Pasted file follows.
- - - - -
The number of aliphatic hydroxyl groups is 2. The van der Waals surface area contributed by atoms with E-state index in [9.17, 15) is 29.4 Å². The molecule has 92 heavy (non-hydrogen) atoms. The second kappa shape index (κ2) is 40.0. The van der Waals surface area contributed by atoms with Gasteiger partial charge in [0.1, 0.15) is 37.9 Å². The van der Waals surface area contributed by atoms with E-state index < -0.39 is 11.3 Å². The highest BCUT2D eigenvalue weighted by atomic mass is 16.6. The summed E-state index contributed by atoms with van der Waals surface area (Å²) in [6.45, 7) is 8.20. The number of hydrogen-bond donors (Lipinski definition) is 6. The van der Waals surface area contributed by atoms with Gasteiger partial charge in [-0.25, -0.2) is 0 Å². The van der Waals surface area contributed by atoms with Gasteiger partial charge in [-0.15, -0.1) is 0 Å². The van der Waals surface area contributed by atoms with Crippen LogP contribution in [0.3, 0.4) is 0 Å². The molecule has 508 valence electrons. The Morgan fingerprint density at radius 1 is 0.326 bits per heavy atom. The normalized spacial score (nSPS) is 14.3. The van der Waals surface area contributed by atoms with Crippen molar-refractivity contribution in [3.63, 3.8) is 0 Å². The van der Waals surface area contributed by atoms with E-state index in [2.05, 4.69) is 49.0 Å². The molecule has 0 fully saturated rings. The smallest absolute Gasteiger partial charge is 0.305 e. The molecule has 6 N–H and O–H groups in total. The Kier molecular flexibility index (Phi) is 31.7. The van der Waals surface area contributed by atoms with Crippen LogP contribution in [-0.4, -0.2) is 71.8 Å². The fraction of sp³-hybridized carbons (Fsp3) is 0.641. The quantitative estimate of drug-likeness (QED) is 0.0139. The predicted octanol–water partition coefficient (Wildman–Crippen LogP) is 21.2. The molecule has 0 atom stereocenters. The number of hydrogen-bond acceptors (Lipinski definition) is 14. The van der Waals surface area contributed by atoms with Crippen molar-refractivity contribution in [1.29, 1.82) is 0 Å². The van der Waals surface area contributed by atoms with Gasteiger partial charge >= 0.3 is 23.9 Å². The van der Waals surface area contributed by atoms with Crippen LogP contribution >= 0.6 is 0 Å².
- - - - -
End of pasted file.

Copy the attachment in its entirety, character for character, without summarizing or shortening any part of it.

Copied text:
The number of aliphatic hydroxyl groups is 2. The van der Waals surface area contributed by atoms with E-state index in [9.17, 15) is 29.4 Å². The molecule has 92 heavy (non-hydrogen) atoms. The second kappa shape index (κ2) is 40.0. The van der Waals surface area contributed by atoms with Gasteiger partial charge in [0.1, 0.15) is 37.9 Å². The van der Waals surface area contributed by atoms with E-state index < -0.39 is 11.3 Å². The highest BCUT2D eigenvalue weighted by atomic mass is 16.6. The summed E-state index contributed by atoms with van der Waals surface area (Å²) in [6.45, 7) is 8.20. The number of hydrogen-bond donors (Lipinski definition) is 6. The van der Waals surface area contributed by atoms with Gasteiger partial charge in [-0.25, -0.2) is 0 Å². The van der Waals surface area contributed by atoms with Gasteiger partial charge in [-0.15, -0.1) is 0 Å². The van der Waals surface area contributed by atoms with Crippen LogP contribution in [0.3, 0.4) is 0 Å². The molecule has 508 valence electrons. The Morgan fingerprint density at radius 1 is 0.326 bits per heavy atom. The normalized spacial score (nSPS) is 14.3. The van der Waals surface area contributed by atoms with Crippen molar-refractivity contribution in [3.63, 3.8) is 0 Å². The van der Waals surface area contributed by atoms with E-state index in [2.05, 4.69) is 49.0 Å². The molecule has 0 fully saturated rings. The smallest absolute Gasteiger partial charge is 0.305 e. The molecule has 6 N–H and O–H groups in total. The Kier molecular flexibility index (Phi) is 31.7. The van der Waals surface area contributed by atoms with Crippen LogP contribution in [-0.4, -0.2) is 71.8 Å². The fraction of sp³-hybridized carbons (Fsp3) is 0.641. The quantitative estimate of drug-likeness (QED) is 0.0139. The predicted octanol–water partition coefficient (Wildman–Crippen LogP) is 21.2. The molecule has 0 atom stereocenters. The number of hydrogen-bond acceptors (Lipinski definition) is 14. The van der Waals surface area contributed by atoms with Crippen molar-refractivity contribution in [1.29, 1.82) is 0 Å². The van der Waals surface area contributed by atoms with Gasteiger partial charge >= 0.3 is 23.9 Å². The van der Waals surface area contributed by atoms with Crippen LogP contribution >= 0.6 is 0 Å².